Tod is a candidate for Congress in NJ-5. Promoted by Rosi Efthim
My military service best falls under the heading better late than never. I had hoped to enter the Army or Marine Corps after college but acquiesced to my parents’ wishes to attend law school. It meant a great deal to them as I would be the first “professional” in our family. Upon graduating law school in 1987, I once again flirted with entering the military. Unfortunately, my father suffered a massive heart attack that summer and I opted to take care of my family. Two decades later, I would be given another chance to give something back to my country as a soldier.
In January 2007, I was commissioned into the New York Guard (the “Guard”) as a 1st Lieutenant. The Guard was created during WWI in response to homeland security concerns. The prospect of German U-boats surfacing off the shores of Long Island and Brooklyn were enough to have the State of New York charter what amounted to a State Militia. The Guard allowed men and women such as me who were too old to serve in the “regular” armed forces an opportunity to participate in domestic defense initiatives.
I had initially attempted to enter the Guard in 2004, but the particular unit I was applying through made errors with my paperwork. I was frustrated, yet never gave up the dream I harbored since childhood. In 2006, I reconnected with the Guard through a fellow attorney who served as recruitment coordinator for the 7th Civil Affairs Regiment. I told my wife that I wanted to join and explained the nature of and duties inherent in the Guard. I also told her how much this meant to me. With her blessing, I entered the Guard.
My unit is a remarkable collection of men and women. Our personnel include Judges, partners at major New York law firms, attorneys from various backgrounds and non-professionals who bring myriad experiences to bear in performing their duties. We receive no compensation for our service and provide anywhere from $300,000 to $400,000 in legal services to soldiers and their families every year. We also receive training in numerous areas of homeland defense. I have received certifications in suicide bombing prevention and response along with completing nearly a dozen learning modules in emergency preparedness. I have also been trained at a very basic level in dealing with weapons of mass destruction.
This training is critical given that I and my comrades are first and foremost soldiers. The fact that I work just a few blocks from Ground Zero in Lower Manhattan brings a sense of immediacy to my service. My BDUs (battle dress uniform) often hang in my office and I have made my peace that in the event we are attacked again, I will put them on and do whatever is necessary to protect our nation and save as many lives as possible.
My tenure in the Guard has had an indelible impact on how I view not only war, but peace. When my unit travels to Fort Hamilton, Floyd Bennett Field or some other military facility to perform what we affectionately refer to as “will drills,” we are confronted with a reality most Americans never witness. It is a sobering experience to sit down with a young man or woman to discuss things like the disposition of their remains or draft a health care proxy in the event they return from Iraq or Afghanistan incapable of making decisions regarding medical care. It is heart rending to make small talk with a twenty-year-old about how he wants his kid brother to get his prized hot rod if he doesn’t make it back. Even more difficult is addressing issues involving children and what happens to them when mommy or daddy comes home in a flag-draped casket.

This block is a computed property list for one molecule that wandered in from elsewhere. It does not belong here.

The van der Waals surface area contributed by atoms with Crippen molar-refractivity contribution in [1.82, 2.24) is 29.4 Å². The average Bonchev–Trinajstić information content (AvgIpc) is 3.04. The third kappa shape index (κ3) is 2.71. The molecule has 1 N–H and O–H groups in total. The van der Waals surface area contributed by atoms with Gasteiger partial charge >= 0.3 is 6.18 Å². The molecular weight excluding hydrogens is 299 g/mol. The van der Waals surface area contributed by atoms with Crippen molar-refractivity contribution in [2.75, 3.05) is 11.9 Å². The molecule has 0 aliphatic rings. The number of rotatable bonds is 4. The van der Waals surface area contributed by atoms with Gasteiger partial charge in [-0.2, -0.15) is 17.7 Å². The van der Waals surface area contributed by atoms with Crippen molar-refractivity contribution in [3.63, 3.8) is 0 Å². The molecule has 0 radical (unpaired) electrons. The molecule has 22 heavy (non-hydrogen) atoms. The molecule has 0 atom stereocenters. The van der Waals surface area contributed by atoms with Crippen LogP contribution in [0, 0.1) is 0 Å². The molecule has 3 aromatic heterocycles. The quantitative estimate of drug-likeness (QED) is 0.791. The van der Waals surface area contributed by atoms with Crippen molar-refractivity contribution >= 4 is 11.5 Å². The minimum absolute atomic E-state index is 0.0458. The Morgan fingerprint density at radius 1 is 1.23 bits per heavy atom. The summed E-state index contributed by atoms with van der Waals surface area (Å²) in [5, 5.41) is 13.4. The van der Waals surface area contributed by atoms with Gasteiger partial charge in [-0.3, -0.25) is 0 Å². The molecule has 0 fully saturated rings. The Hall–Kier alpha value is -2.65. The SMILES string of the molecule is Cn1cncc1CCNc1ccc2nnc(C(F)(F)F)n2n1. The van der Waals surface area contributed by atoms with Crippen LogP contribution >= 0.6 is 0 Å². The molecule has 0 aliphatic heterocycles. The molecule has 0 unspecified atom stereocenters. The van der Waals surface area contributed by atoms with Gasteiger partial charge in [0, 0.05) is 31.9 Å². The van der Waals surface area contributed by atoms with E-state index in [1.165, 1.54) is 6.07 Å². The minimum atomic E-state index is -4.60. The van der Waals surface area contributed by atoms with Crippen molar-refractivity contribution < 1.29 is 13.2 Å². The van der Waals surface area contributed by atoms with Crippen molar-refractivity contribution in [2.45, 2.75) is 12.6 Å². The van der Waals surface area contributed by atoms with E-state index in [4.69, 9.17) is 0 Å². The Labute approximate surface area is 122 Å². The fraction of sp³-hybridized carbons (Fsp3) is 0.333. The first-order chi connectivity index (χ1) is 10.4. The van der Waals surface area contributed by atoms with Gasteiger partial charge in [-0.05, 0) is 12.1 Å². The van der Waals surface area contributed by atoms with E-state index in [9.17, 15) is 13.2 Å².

Our soldiers are not action movie characters or cartoonish fodder for our entertainment. They are flesh and blood. They are our brothers and sisters. They are our sons and daughters. They have precious dreams that they sacrificially defer in order to preserve our liberties. I often find myself looking for a quiet place amidst the frenzy of our legal services operation to bow my head, say a prayer and shed some tears at the prospect that some of these soldiers will not be coming home or that their lives will be forever changed by the hell that is war. That their families will sit down for Christmas dinners to come with an empty place setting that will never be filled. That their children will grow up never knowing their mothers or fathers. That they will leave a piece of their soul in an Iraqi desert or Afghani mountain range.
Sending servicemen and women into the line of fire is the most solemn decision any elected official will ever make. Before such a decision is made, it is incumbent upon those in power to consider exactly what they are placing at risk. I subscribe to a very simple standard for whether to commit troops to the field – would I send my own son or daughter to fight. Most politicians could not answer this question in the affirmative. Yet they wrap themselves in the flag and reflexively send other people’s children across the globe to fight for causes not worthy of their own progeny’s blood. I hope there is a special corner of hell carved out for these hypocrites.
My service in the Guard has, more than anything, taught me to value our troops at a very human level. I pray on this Memorial Day that I never discount who they are for the sake of political expedience.
Democratic Candidate for Congress
5th District – NJ